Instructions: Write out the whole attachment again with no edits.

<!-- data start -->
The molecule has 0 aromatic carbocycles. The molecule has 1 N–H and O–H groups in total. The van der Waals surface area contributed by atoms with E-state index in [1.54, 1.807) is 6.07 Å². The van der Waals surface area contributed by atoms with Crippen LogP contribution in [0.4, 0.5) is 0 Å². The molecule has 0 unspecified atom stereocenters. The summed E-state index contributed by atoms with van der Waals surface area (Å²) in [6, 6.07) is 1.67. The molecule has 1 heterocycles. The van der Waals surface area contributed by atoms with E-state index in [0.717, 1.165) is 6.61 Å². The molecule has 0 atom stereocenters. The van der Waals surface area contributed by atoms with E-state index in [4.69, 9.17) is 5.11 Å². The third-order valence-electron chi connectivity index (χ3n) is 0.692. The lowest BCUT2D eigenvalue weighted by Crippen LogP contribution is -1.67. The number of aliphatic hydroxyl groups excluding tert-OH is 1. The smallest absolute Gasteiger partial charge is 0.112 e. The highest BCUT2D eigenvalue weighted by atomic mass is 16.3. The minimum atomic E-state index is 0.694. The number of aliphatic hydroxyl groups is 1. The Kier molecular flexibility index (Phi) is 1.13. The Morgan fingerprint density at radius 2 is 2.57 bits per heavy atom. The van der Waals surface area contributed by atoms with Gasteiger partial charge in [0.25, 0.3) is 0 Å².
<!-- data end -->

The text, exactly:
The molecule has 0 aromatic carbocycles. The molecule has 1 N–H and O–H groups in total. The van der Waals surface area contributed by atoms with E-state index in [1.54, 1.807) is 6.07 Å². The van der Waals surface area contributed by atoms with Crippen LogP contribution in [0.4, 0.5) is 0 Å². The molecule has 0 unspecified atom stereocenters. The summed E-state index contributed by atoms with van der Waals surface area (Å²) in [6, 6.07) is 1.67. The molecule has 1 heterocycles. The van der Waals surface area contributed by atoms with E-state index in [0.717, 1.165) is 6.61 Å². The molecule has 0 atom stereocenters. The van der Waals surface area contributed by atoms with E-state index in [4.69, 9.17) is 5.11 Å². The third-order valence-electron chi connectivity index (χ3n) is 0.692. The lowest BCUT2D eigenvalue weighted by Crippen LogP contribution is -1.67. The number of aliphatic hydroxyl groups excluding tert-OH is 1. The smallest absolute Gasteiger partial charge is 0.112 e. The highest BCUT2D eigenvalue weighted by atomic mass is 16.3. The minimum atomic E-state index is 0.694. The number of aliphatic hydroxyl groups is 1. The Kier molecular flexibility index (Phi) is 1.13. The Morgan fingerprint density at radius 2 is 2.57 bits per heavy atom. The van der Waals surface area contributed by atoms with Gasteiger partial charge in [0.25, 0.3) is 0 Å².